Tuesday, February 12, 2008

Major Carrot and Stick Diplomacy

Divide and conquer usually rides in under the guise of carrot and stick diplomacy. It then deteriorates into something much deadlier, as the oppressed compete for scarce resources. The Gaza Strip, with its 1.5 million people, is nearly two years into this dreadful cycle. Most live in poverty in a virtual prison. After a recent Gaza rocket attack, the Israeli Interior Minister had this to say:

Mr Sheetrit hit the headlines for his outspoken response to a rocket attack from Gaza that badly injured a young Israeli boy. He told fellow cabinet members they should pick a neighbourhood in Gaza and "wipe it out".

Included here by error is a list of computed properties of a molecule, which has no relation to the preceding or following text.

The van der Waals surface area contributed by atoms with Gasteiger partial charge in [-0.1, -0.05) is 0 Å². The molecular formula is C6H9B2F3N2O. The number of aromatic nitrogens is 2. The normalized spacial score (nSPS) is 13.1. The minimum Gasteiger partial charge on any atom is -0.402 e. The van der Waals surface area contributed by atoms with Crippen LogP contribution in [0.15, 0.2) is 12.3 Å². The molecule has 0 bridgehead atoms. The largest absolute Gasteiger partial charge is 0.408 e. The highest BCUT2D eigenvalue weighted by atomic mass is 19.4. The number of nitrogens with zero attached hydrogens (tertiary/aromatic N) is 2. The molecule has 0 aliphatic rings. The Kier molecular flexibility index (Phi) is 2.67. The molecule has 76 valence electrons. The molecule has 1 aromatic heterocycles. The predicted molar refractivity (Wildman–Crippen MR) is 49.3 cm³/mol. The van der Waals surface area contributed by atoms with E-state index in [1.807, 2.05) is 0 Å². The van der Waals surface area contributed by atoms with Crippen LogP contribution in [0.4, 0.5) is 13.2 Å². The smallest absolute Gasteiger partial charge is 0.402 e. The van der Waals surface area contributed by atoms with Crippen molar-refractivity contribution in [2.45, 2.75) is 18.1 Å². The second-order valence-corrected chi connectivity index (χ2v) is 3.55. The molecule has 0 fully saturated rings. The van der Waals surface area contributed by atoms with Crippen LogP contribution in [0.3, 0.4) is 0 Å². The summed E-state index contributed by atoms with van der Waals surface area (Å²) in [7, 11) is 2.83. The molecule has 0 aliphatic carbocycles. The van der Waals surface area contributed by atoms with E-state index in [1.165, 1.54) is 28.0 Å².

Yet, two days later Mr. Sheetrit offered a carrot of his own to 1.2 million Israeli Arabs, a shining new city on a hill.

"I aspire to create a new Arab city in the Galilee and I am working on the planning for the project," the interior minister said. "It will be a modern city, where young couples can afford to buy property and live just like in any other city in the world," he said.

Who will be bribed by this offer? What will they have to do to reap the rewards? Only a select few will receive the reward. How many Arabs will step on their fellow brothers and sisters to get to live in the Emerald City? And how long before people like Mr. Sheetrit change their mind and order sections of it, "wiped out"?

Divide and conquer postpones and magnifies problems, it doesn't solve them. The current Middle East is a shining example of that. But the promised Arab city deflects criticism of Israel for once again not respecting the 1967 borders as a basis for future peace. Unfortunately, it likely means more war.